Fifth-Graders Enter Where Goren Fears to Tread
“He [Tel Aviv University professor Yuval Goren] knew that an imitation of patina—the surface area that is visibly altered by the elements, providing a record of the stone’s interaction with its environment over time—could easily be faked in a lab.”
So reported journalist David Samuels in an April 12, 2004, article in the New Yorker. The question: Why, if it is so easy, did Professor Goren pass up the opportunity to win $10,000?
The May/June 2003 BAR offered $10,000 to anyone who could make a patina-covered inscription that would fool the experts. “It is often confidently asserted that it is easy to fake patina,” we wrote. Among those experts BAR quoted to this effect was Professor Goren: “An experienced artifact faker can sometimes fool the best experts ... True patina can be created in the laboratory by various methods.”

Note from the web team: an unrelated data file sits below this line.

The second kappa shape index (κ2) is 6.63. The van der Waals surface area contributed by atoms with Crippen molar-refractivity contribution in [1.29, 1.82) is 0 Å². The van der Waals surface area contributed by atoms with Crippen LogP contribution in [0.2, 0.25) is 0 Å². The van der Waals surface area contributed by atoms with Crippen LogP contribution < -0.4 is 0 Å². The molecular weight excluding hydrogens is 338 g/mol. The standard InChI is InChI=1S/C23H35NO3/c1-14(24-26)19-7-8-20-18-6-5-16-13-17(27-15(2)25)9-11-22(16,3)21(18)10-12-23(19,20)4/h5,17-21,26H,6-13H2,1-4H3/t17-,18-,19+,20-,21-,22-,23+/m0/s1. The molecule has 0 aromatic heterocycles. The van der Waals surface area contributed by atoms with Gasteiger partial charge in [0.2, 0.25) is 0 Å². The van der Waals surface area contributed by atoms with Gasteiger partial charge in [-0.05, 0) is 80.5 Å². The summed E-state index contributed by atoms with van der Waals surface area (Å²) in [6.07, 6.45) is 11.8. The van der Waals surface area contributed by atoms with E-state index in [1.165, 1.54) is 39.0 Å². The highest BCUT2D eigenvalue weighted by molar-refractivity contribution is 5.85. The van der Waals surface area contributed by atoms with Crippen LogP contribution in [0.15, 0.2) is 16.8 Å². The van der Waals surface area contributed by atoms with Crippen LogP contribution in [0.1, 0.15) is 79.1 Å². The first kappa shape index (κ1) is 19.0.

The purpose of the competition was to test this proposition. Professor Goren, however, declined to enter.
Indeed, the only entrant was a creative group of home-schooled fifth graders from New Hampshire, who fashioned a replica of the controversial Jehoash tablet (which describes repairs to Solomon’s Temple).